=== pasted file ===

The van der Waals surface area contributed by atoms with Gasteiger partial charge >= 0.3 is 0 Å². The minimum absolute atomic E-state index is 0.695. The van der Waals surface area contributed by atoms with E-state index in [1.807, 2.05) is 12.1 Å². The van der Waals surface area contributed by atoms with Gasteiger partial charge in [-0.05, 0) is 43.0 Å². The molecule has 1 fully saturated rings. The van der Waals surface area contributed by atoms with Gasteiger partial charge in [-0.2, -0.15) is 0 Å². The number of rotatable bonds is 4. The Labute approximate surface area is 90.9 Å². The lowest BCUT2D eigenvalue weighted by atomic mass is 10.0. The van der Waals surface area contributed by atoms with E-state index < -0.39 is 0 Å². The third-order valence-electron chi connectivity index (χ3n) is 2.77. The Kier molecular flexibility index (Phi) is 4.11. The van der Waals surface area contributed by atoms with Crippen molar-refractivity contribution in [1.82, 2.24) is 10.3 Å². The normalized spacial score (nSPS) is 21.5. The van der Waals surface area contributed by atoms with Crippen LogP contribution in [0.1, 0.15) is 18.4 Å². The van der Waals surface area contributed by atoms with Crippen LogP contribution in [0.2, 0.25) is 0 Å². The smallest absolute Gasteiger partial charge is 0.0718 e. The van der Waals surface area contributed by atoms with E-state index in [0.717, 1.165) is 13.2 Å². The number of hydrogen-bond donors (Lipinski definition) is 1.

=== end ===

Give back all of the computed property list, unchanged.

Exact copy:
The van der Waals surface area contributed by atoms with Gasteiger partial charge >= 0.3 is 0 Å². The minimum absolute atomic E-state index is 0.695. The van der Waals surface area contributed by atoms with E-state index in [1.807, 2.05) is 12.1 Å². The van der Waals surface area contributed by atoms with Gasteiger partial charge in [-0.05, 0) is 43.0 Å². The molecule has 1 fully saturated rings. The van der Waals surface area contributed by atoms with Gasteiger partial charge in [-0.2, -0.15) is 0 Å². The number of rotatable bonds is 4. The Labute approximate surface area is 90.9 Å². The lowest BCUT2D eigenvalue weighted by atomic mass is 10.0. The van der Waals surface area contributed by atoms with E-state index < -0.39 is 0 Å². The third-order valence-electron chi connectivity index (χ3n) is 2.77. The Kier molecular flexibility index (Phi) is 4.11. The van der Waals surface area contributed by atoms with Crippen molar-refractivity contribution in [1.82, 2.24) is 10.3 Å². The normalized spacial score (nSPS) is 21.5. The van der Waals surface area contributed by atoms with Crippen LogP contribution in [0.1, 0.15) is 18.4 Å². The van der Waals surface area contributed by atoms with Crippen LogP contribution in [0.2, 0.25) is 0 Å². The smallest absolute Gasteiger partial charge is 0.0718 e. The van der Waals surface area contributed by atoms with E-state index in [0.717, 1.165) is 13.2 Å². The number of hydrogen-bond donors (Lipinski definition) is 1.